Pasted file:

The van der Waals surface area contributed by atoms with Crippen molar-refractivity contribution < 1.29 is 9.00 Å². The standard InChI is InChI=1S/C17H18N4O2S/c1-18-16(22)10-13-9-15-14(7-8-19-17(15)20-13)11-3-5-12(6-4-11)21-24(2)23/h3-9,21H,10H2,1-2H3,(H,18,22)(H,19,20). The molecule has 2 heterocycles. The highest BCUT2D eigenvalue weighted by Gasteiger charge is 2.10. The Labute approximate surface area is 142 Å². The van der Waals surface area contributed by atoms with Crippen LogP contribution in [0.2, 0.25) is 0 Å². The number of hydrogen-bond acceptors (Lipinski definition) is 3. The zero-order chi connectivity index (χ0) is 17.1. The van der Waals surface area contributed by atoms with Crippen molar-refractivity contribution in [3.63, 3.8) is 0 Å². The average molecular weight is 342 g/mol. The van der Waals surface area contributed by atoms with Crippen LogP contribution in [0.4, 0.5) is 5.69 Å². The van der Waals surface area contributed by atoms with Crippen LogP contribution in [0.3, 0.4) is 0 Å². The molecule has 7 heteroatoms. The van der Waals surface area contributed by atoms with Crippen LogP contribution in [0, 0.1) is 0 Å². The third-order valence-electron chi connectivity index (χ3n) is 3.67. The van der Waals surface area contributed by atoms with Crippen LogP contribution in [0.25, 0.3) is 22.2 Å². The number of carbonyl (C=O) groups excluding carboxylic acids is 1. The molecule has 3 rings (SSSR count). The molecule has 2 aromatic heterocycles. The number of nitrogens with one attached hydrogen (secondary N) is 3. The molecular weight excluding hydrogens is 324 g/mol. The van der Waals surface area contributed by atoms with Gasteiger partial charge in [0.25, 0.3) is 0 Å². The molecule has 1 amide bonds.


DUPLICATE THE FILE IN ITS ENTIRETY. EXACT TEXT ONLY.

The van der Waals surface area contributed by atoms with Crippen molar-refractivity contribution < 1.29 is 9.00 Å². The standard InChI is InChI=1S/C17H18N4O2S/c1-18-16(22)10-13-9-15-14(7-8-19-17(15)20-13)11-3-5-12(6-4-11)21-24(2)23/h3-9,21H,10H2,1-2H3,(H,18,22)(H,19,20). The molecule has 2 heterocycles. The highest BCUT2D eigenvalue weighted by Gasteiger charge is 2.10. The Labute approximate surface area is 142 Å². The van der Waals surface area contributed by atoms with Crippen LogP contribution in [0.2, 0.25) is 0 Å². The number of hydrogen-bond acceptors (Lipinski definition) is 3. The zero-order chi connectivity index (χ0) is 17.1. The van der Waals surface area contributed by atoms with Crippen molar-refractivity contribution in [3.63, 3.8) is 0 Å². The average molecular weight is 342 g/mol. The van der Waals surface area contributed by atoms with Crippen LogP contribution in [0.4, 0.5) is 5.69 Å². The van der Waals surface area contributed by atoms with Crippen LogP contribution in [0.3, 0.4) is 0 Å². The molecule has 7 heteroatoms. The van der Waals surface area contributed by atoms with Crippen LogP contribution in [0, 0.1) is 0 Å². The third-order valence-electron chi connectivity index (χ3n) is 3.67. The van der Waals surface area contributed by atoms with Crippen LogP contribution in [0.25, 0.3) is 22.2 Å². The number of carbonyl (C=O) groups excluding carboxylic acids is 1. The molecule has 3 rings (SSSR count). The molecule has 2 aromatic heterocycles. The number of nitrogens with one attached hydrogen (secondary N) is 3. The molecular weight excluding hydrogens is 324 g/mol. The van der Waals surface area contributed by atoms with Gasteiger partial charge in [0.25, 0.3) is 0 Å². The molecule has 1 amide bonds.